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Decryption | Scorpions in the streets of Memphis



(New York) January 26, 2022: In his State of the City address, Memphis Mayor Jim Strickland, champion of law and order, praises the results achieved by a brand new unit of police.

“Since its creation last October until January 23, 2022, the Scorpion unit has made 566 arrests, including 390 for misdemeanors. She seized over $103,000 in cash, 270 vehicles and 253 weapons,” lists Memphis’ first white mayor in 24 years (at the time of his election to the post in 2015).

Jan. 10, 2023: At a press conference, Jim Strickland once again touts the Scorpion unit, crediting the work of its roughly 40 members with a slight drop in homicides in Memphis, where such crime hit a 2021 record .

The same day, Tire Nichols passed away in hospital, some 72 hours after being beaten with punches, kicks and truncheons by members of the Scorpion unit.

If Jim Strickland read the initial report of the arrest of the 29-year-old African American, he could not have suspected that five black police officers from Memphis had behaved towards him like real scorpions, these predators who hunt the night and feed on their live prey.

The police report mentions an attempted traffic stop “for dangerous driving” around 8:30 p.m. on January 7, 2023, and the driver’s flight on foot, between two confrontations with the police. Confrontations about which no details are offered. The document notes, however, that the suspect, after being subdued, “complained of difficulty breathing, and an ambulance was called to the scene. The suspect was transported to St. Francis Hospital in critical condition.

In Memphis, the assassination of Tire Nichols aroused strong reactions, in particular reviving the memory of Elton Hayes, a 17-year-old black teenager beaten to death by local police officers, on October 15, 1971. The comparison between the two murders illustrates both how much the police and the city of Memphis have changed, in some ways, and how much they are still the same, in other ways. The story no doubt applies to many other police departments and cities across North America.


Protests continued in Memphis on Sunday.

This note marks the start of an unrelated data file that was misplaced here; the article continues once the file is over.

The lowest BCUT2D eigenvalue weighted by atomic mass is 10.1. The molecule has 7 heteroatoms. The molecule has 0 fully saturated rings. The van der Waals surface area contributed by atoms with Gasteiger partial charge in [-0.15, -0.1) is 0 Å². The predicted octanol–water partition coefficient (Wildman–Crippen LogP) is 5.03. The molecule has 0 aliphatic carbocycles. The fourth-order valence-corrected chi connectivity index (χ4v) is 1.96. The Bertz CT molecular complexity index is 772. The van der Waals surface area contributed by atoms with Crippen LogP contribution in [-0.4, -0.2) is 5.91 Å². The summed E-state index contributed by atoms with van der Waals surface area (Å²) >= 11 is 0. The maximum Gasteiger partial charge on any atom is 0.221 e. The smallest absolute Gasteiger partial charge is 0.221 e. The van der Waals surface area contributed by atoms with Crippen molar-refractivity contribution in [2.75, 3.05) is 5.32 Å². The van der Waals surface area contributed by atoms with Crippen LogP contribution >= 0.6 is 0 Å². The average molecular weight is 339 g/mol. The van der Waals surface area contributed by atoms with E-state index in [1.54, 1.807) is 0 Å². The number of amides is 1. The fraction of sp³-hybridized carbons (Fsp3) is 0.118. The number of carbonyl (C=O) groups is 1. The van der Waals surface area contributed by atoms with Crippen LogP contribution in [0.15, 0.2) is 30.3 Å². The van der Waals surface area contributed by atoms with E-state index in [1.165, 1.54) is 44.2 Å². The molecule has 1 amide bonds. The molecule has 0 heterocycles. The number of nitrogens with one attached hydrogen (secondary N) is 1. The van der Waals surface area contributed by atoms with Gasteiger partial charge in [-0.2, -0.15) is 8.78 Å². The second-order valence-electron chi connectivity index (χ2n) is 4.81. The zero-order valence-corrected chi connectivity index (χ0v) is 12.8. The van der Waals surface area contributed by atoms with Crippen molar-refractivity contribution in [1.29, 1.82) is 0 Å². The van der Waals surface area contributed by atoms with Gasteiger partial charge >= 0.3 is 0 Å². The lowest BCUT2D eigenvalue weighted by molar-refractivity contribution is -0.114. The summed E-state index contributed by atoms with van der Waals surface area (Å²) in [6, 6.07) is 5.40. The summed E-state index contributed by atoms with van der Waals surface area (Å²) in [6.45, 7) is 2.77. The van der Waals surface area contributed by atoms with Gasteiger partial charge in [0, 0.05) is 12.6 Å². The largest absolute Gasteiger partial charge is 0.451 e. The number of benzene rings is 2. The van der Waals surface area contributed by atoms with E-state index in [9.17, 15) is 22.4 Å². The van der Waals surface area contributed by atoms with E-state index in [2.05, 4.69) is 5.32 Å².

In the case of Elton Hayes, the police report stated that he suffered fatal injuries in the crash of the type pickup truck. pickup in which he was fleeing with two other black teenagers. Hayes died in hospital, nearly eight hours after the crash.

A preliminary autopsy – and a week of rioting in Memphis – led Shelby County Attorney General Philip Canale, however, to charge nine officers – all of them white with one exception – for murder and attempted murder. These representatives of the order were accused of having bludgeoned Elton Hayes to death and of having come close to reserving the same fate for his companions, aged 15 and 14.

In December 1973, four police officers had their trial for the murder of Elton Hayes. They were acquitted by an all-white male jury after three and a half hours of deliberation.

Double shock

Nearly 50 years later, the first shock to the citizens of Memphis, the majority of whom are black, was to discover that the five police officers charged with the murder of Tire Nichols are themselves black. The second shock came when watching the videos showing the horrific beating inflicted on the “suspect”, who offers no resistance.

The shock is all the greater as the torture of Tire Nichols comes after a great questioning of the police work which followed the murder of George Floyd in Minneapolis, in May 2020. In Memphis, Mayor Strickland has set up a advisory committee which produced a report entitled Reimagining Policing (Reimagine the font).

The police department implemented some of the committee’s recommendations, including banning chokeholds and training in de-escalation techniques. The “duty to intervene” has also become a service policy.

“Any member who directly observes another member engaging in dangerous or criminal behavior or abuse on a subject shall take reasonable steps to intervene,” reads the City of Memphis Policing Reforms website. since the death of George Floyd.

Did the members of the Scorpion unit have reason to believe that these reforms did not apply to them?

Their mission was to patrol the hot spots of Memphis in marked cars, on the lookout for gang members and any illegal activity.

To accomplish this mission, they relied in particular on road checks, like the one that led to the death of Tire Nichols. We may learn that this roadside check was not justified by any valid reason.

Had the five members of the Scorpion unit forgotten the meaning of this name, or rather this acronym, which was as follows: Street Crimes Operation to Restore Peace in Our Neighborhoods?

Announcing the unit’s dismantling on Saturday, Memphis Police Chief Cerelyn Davis acknowledged that the unit had lost the credibility needed to continue its operations to “bring peace to our neighborhoods.”

And here are the Memphis police back to square one. Despite her efforts to reimagine her work after the murder of George Floyd, she continued to spawn predators. She is probably not the only one to still be there.

But things are changing. The executioners of Tire Nichols will not be judged by a jury composed entirely of white men, unlike those of Elton Hayes. And they will have to defend themselves against damning videos.

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